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Calcium

Calcium is important for bone and teeth formation, the transmission of nerve impulses, for muscle contraction and blood clotting.

Calcium: In Depth

There is more calcium present in the body than any other mineral nutrient. There is roughly 1000 - 1500 g of calcium in an adult. About 99% of calcium is linked with phosphorous in bones and teeth making it vital for their formation and constant renewal . Calcium is what makes bones strong. Children and adolescents need a lot of calcium for their growing bones.

The rest of the calcium in the body has many different functions e.g. the signal transmission between cells, the transmission of nerve impulses, muscle contraction including the activity of the heart and blood clotting.

Factors which facilitate the intake of calcium from the intestines:

  • Vitamin D (very important for the transporting of calcium), amino acids and citric acids, lactose

Factors which delay calcium resorption from the intestines:

  • Oxalic acids, phytic acid, a fatty, low protein food.

Calcium: Requirements, deficiency and oversupply

Recommended Intake of Calcium according to the DGE (Deutsche Gesellschaft für Ernährung - A German Nutrition Society )

Age

Male

Female

19 - 25

1 000 mg

1 000 mg

25 - 51

1 000 mg

1 000 mg

51 - 65

1 000 mg

1 000 mg

Over 65

1 000 mg

1 000 mg

The following are susceptible groups requiring a higher intake of calcium:

  • Babies, children, adolescents: Calcium is vital for bone growth.
  • Pregnant women: Calcium is needed for the growth of the baby's bones.
  • Nursing mothers: 1L breast milk contains 330 mg of calcium.
  • Elderly people - especially women:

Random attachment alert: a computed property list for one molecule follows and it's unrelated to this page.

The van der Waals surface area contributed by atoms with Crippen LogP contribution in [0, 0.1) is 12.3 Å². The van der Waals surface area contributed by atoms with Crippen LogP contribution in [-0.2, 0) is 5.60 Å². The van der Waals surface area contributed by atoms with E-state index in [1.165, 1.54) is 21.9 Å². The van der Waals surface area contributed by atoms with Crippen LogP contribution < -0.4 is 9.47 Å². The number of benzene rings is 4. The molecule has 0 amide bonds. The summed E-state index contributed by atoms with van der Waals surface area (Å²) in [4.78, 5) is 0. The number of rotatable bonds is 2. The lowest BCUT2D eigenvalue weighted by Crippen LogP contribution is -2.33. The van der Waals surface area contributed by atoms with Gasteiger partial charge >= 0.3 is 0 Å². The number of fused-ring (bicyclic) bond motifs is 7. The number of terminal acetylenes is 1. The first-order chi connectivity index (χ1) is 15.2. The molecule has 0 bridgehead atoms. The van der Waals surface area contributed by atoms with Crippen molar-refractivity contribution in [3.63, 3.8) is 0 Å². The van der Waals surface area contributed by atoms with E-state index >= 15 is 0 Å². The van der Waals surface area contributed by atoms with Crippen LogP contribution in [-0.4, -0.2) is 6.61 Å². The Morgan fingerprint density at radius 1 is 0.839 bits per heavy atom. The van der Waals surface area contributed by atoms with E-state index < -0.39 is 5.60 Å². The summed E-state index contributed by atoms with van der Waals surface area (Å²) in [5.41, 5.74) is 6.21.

Needed to help prevent osteoporosis. Calcium is released from the bones as a result of the decline in oestrogen production.

If the body is not getting enough calcium, it simply takes calcium stored in the bone tissue in order to provide the important calcium concentration in the blood for the other vital bodily functions. The strength of the bone is reduced if too much calcium is taken from the bones making it susceptible to fracture. A diet containing sufficient amounts of calcium for people of all ages is important as it can help to prevent osteoporosis. Other symptoms are muscle cramps, heart problems and high blood pressure. A calcium deficiency is usually linked to an insufficient intake of calcium with vitamin D.

You cannot take too much calcium as the body regulates the calcium levels by itself. It is usually illnesses or the intake of too many vitamin D supplements which can lead to an oversupply of calcium.

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Calcium in Food:

Milk and dairy products are the main sources of calcium. In addition one can also drink calcium rich mineral water.

Calcium in 100 g foods:

Milk: 120 mg
Low-fat curd cheese: 90 mg
Camembert 45%: 570 mg
Beans: 105 mg
Feta: 450 mg
Mozzarella: 450 mg
Gouda : 800 mg
Curly Kale: 212 mg
Roquette salad: 160 mg

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Vitamin K2 and the Calcium Paradox: How a Little-Known Vitamin Could Save Your Life, Kate Rheaume-Bleue



Understanding Nutrition, Update (with 2010 Dietary Guidelines), Eleanor Noss Whitney, Sharon Rady Rolfes



The Complete Idiot's Guide to Vitamins and Minerals, 3rd Edition, Alan H. Pressman, Sheila Buff

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